Baltimore faced economic stagnation unless it opened routes to the western states, as New York had done with the Erie Canal in 1820. In 1827, twenty-five merchants and bankers studied the best means of restoring "that portion of the Western trade which has recently been diverted from it by the introduction of steam navigation." Their answer was to build a railroad—one of the first commercial lines in the world. The Baltimore and Ohio Railroad (B&O) became the first important American railroad. Some 20,000 investors purchased $5 million in stock to import the rolling stock and build the line. It was a commercial and financial success, and invented many new managerial methods that became standard practice in railroading and modern business. The B&O became the first company to operate a locomotive built in America, with the Tom Thumb in 1829. It built the first passenger and freight station (Mount Clare in 1829) and was the first railroad that earned passenger revenues (December 1829), and published a timetable (May 23, 1830). On December 24, 1852, it became the first rail line to reach the Ohio River from the eastern seaboard. The B&O railroad was merged into CSX in 1987.
Railroads had a dramatic large-scale impact on American business in five dimensions.
First they provided a highly efficient network for shipping freight and passengers across a large national market. The result was a transforming impact on most sectors of the economy including manufacturing, retail and wholesale, agriculture and finance. Supplemented with the telegraph that added rapid communications, the United States now had an integrated national market practically the size of Europe, with no internal barriers or tariffs, all supported by a common language, and financial system and a common legal system. The railroads at first supplemented, then largely replaced the previous transportation modes of turnpikes and canals, rivers and intracoastal ocean traffic. The late 19th century pipelines were added, and in the 20th century trucking and aviation.
Railroads financing provided the basis of the private (non-governmental) financial system. Construction of railroads was far more expensive than factories or canals. The famous Erie canal, 300 miles long in upstate New York, cost $7 million of state money, which was about what private investors spent on one short railroad in Western Massachusetts. A new steamboat on the Hudson, Mississippi, Missouri, or Ohio rivers cost about the same as one mile of track.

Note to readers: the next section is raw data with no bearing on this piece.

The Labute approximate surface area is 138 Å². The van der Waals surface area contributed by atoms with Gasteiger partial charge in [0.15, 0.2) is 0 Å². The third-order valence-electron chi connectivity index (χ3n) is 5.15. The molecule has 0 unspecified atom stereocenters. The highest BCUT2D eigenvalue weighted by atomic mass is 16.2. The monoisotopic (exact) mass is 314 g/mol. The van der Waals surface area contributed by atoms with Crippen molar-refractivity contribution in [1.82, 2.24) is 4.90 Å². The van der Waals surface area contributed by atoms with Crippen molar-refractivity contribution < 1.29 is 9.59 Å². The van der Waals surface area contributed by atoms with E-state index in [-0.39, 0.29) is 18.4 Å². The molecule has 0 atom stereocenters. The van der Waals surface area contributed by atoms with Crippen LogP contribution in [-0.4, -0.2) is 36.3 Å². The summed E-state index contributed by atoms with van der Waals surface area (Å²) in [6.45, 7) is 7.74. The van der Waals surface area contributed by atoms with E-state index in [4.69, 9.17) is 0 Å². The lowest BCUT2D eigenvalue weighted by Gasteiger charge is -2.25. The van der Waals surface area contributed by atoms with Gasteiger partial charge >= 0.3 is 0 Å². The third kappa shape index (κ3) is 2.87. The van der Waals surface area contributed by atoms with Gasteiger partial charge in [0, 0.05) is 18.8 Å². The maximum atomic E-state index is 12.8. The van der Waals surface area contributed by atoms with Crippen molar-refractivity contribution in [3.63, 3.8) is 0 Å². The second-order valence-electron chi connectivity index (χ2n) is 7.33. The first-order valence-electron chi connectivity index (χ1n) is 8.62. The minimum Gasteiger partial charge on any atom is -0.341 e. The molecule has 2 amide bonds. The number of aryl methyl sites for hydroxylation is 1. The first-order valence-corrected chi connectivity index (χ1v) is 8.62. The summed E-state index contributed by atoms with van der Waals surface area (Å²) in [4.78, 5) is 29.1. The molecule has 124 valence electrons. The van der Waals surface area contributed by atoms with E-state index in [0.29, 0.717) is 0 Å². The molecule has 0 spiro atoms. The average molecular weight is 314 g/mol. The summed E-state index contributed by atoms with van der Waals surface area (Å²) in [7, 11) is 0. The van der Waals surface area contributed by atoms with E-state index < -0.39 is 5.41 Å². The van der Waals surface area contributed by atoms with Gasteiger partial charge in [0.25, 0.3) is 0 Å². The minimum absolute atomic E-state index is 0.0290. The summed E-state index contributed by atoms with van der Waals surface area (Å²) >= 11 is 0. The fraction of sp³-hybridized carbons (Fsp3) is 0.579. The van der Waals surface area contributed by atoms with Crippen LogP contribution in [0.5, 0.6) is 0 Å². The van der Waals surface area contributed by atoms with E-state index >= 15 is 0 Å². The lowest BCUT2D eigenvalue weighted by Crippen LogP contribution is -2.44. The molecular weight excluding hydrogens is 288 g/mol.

In 1860, the combined total of railroad stocks and bonds was $1.8 billion; 1897 it reached $10.6 billion (compared to a total national debt of $1.2 billion). Funding came from financiers throughout the Northeast, and from Europe, especially Britain. The federal government provided no cash to any other railroads. However it did provide unoccupied free land to some of the Western railroads, so they could sell it to farmers and have customers along the route. Some cash came from states, or from local governments that use money as a leverage to prevent being bypassed by the main line. Larger sound came from the southern states during the Reconstruction era, as they try to rebuild their destroyed rail system. Some states such as Maine and Texas also made land grants to local railroads; the state total was 49 million acres. The emerging American financial system was based on railroad bonds. Boston was the first center, but New York by 1860 was the dominant financial market. The British invested heavily in railroads around the world, but nowhere more so than the United States; The total came to about $3 billion by 1914. In 1914-1917, they liquidated their American assets to pay for war supplies.
The third dimension was in designing complex managerial systems that could handle far more complicated simultaneous relationships than could be dreamed of by the local factory owner who could patrol every part of his own factory in a matter of hours. Civil engineers became the senior management of railroads. The leading innovators were the Western Railroad of Massachusetts and the Baltimore and Ohio Railroad in the 1840s, the Erie in the 1850s and the Pennsylvania in the 1860s.
After a serious accident, the Western Railroad of Massachusetts put in place a system of responsibility for district managers and dispatchers keep track of all train movement. Discipline was essential—everyone had to follow the rules exactly to prevent accidents. Decision-making powers had to be distributed to ensure safety and to juggle the complexity of numerous trains running in both directions on a single track, keeping to schedules that could easily be disrupted by weather mechanical breakdowns, washouts or hitting a wandering cow. As the lines grew longer with more and more business originating at dozens of different stations, the Baltimore and Ohio set up more complex system that separated finances from daily operations. The Erie Railroad, faced with growing competition, had to make lower bids for freight movement, and had to know on a daily basis how much each train was costing them. Statistics was the weapon of choice. By the 1860s, the Pennsylvania Railroad—the largest in the world—was making further advances in using bureaucracy under John Edgar Thomson, president 1852-1874. He divided the system into several geographical divisions, which each reported daily to a general superintendent in Philadelphia. All the American railroads copied each other in the new managerial advances, and by the 1870s emerging big businesses in the industrial field likewise copied the railroad model.